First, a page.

“For code deployment and server monitoring, we are using a mix of tools right now: fabric, statsd + graphite, Amazon’s Cloudwatch, sentry, munin, nagios, and pager duty,” says Young. “And Chartbeat, of course.”
“Gilad Lotan, the Betaworks Data Scientist, has built a system that allows us to score any URL based on a number of signals like tweets, Facebook shares, Diggs, etc.,” Young explains. “This is currently shown in the list of ‘Popular’ stories in Digg Reader. He uses a mix of redis, memcache, zeromq, and hypertable.”
“I’m really proud of what [design director] Justin Van Slembrouck and the dev team pulled off in such a short amount of time,” says Young. “There is a lot left to do, but it’s really exciting. We are really just getting started with this.”
One of the team’s biggest challenges was ensuring the Reader experience was as fast and responsive as possible. This isn’t easy when you’re aggregating and storing more than 8 million feeds and doing all kinds of heavy-lifting on the backend to make everything feel effortless. Thankfully, for the front-end guys, there’s no shortage of frameworks and tools to help patch together something that meets users’ not-always-patient demands.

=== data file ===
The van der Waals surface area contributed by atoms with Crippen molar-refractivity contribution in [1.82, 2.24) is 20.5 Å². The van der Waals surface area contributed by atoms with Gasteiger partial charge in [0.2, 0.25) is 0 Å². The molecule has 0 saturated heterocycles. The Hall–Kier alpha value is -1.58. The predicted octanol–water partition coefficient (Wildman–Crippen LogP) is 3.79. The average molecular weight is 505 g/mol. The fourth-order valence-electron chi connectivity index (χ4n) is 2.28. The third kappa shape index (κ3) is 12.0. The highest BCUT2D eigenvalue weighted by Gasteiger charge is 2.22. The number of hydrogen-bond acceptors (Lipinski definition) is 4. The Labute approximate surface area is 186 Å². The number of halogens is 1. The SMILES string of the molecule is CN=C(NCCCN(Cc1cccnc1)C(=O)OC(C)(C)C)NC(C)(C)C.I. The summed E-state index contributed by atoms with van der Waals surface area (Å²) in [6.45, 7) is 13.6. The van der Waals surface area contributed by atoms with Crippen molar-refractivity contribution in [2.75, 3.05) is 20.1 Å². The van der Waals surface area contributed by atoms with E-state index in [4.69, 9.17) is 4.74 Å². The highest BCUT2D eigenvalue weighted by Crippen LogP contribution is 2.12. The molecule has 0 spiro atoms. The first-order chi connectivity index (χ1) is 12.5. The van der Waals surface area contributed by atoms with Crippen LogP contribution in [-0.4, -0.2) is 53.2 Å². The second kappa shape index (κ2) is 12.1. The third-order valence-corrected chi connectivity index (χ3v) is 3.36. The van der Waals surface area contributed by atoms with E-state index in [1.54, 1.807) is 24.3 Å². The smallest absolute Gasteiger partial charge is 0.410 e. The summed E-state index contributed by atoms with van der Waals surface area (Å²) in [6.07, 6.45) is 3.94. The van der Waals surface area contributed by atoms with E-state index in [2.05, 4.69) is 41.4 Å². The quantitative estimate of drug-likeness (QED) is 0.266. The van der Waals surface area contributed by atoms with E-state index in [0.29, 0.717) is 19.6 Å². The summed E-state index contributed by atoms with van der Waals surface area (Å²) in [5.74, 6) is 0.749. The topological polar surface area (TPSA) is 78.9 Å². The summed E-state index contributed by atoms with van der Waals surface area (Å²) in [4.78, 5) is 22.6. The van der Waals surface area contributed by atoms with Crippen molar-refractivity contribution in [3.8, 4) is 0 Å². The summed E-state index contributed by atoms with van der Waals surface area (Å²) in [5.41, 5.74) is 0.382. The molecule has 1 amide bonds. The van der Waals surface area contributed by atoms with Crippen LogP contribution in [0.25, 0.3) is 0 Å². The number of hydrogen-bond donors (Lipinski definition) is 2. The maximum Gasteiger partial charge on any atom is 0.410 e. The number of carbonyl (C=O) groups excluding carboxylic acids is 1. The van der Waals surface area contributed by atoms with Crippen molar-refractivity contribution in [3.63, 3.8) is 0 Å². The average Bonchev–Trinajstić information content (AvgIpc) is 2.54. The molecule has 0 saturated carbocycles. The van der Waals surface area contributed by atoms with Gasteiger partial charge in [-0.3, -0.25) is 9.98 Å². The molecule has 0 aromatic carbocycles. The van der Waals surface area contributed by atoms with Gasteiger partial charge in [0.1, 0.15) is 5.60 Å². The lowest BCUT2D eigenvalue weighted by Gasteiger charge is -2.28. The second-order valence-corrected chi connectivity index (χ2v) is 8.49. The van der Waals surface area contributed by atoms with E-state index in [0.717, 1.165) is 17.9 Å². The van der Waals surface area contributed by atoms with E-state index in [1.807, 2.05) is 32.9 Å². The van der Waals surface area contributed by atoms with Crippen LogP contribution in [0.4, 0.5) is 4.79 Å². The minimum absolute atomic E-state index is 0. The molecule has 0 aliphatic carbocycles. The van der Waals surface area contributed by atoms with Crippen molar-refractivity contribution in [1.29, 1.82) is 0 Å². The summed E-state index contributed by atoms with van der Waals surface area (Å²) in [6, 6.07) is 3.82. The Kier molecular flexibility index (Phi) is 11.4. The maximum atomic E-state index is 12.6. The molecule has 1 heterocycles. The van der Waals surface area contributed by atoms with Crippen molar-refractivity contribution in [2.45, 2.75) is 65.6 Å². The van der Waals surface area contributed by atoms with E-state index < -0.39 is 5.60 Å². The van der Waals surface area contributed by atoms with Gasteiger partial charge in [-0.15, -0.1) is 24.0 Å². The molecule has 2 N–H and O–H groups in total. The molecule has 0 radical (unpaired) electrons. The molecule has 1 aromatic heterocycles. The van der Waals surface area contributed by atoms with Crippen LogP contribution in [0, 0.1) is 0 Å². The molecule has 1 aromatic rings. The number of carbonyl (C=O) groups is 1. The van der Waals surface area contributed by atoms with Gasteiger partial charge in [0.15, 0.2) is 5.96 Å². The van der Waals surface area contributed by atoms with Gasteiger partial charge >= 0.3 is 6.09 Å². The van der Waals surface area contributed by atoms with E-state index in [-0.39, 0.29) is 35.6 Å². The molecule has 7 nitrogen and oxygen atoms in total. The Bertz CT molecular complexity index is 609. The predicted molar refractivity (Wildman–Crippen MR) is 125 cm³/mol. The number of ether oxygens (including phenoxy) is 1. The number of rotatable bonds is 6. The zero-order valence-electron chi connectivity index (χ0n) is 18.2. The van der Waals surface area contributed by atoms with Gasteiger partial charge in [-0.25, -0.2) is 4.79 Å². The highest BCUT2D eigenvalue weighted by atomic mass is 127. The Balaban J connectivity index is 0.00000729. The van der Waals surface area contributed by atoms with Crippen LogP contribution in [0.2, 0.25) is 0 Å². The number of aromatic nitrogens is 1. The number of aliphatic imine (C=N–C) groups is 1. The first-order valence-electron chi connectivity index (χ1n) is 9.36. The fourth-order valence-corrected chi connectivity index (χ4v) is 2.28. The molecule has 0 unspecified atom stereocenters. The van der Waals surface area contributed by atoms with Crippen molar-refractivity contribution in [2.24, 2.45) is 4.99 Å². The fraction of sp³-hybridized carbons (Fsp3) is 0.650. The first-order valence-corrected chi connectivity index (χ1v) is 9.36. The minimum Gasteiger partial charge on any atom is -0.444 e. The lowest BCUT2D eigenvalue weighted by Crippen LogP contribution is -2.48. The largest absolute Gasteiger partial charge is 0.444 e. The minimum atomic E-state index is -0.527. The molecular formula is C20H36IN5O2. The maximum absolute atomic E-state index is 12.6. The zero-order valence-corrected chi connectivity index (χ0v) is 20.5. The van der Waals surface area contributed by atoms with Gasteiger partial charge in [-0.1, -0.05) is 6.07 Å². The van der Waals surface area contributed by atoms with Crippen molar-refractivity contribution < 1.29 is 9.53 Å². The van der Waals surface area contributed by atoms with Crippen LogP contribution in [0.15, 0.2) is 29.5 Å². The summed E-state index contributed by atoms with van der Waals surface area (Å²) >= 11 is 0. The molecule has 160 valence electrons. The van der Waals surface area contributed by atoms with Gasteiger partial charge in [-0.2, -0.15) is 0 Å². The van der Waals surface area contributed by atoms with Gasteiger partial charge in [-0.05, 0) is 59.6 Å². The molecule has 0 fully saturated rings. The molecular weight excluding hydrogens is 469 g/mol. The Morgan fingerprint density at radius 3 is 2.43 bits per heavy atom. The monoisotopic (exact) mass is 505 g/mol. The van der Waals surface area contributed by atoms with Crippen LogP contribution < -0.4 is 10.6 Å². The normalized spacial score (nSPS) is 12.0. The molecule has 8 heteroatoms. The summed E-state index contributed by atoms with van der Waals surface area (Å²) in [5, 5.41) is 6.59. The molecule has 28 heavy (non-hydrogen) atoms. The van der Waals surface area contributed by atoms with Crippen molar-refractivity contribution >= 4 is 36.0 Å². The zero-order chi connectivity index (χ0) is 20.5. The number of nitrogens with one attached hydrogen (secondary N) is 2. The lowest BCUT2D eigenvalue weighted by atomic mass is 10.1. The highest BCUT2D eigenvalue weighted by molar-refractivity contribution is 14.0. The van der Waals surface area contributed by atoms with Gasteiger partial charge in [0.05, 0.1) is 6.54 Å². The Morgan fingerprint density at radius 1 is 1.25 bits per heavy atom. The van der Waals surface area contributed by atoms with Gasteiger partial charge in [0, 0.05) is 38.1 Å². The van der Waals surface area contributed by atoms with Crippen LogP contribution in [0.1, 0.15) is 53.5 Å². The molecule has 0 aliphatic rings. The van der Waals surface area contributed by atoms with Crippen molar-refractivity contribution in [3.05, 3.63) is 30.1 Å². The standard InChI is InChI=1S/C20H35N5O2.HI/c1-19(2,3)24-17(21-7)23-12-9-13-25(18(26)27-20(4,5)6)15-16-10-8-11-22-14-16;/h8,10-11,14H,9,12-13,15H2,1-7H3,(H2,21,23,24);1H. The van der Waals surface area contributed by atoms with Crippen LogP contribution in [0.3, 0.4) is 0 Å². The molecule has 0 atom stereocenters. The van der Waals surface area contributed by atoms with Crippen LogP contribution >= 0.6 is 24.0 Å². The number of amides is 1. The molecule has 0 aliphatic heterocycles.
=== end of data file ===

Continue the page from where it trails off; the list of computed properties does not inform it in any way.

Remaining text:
“Jon Ferrer and Kevin Barnett have done a great job in making the site feel very responsive,” says Young. “One of our big goals for launch was to make the “All” feed feel very fast for users. We wanted users to be able to scroll through page after page of their “All” feed and have it feel very smooth. Jon is using some tricks in terms of loading and then showing the data to make sure the scolling and pagination of the All feed feels smooth.”
LESS is a compiler that helps developers extend what’s possible with Cascading Style Sheets (CSS), bringing a programmatic flavor to the code that powers how websites look and feel.
“Other than that, it’s pretty much just GitHub, Asana, Hipchat, and code editors,” says Young. “The old guys (like me) use Vi while the younger guys use fancy new tools like CodeKit and Sublime Text that I think pretty much write the code for you! Kids!”
[Image: Flickr user Johann Snyman]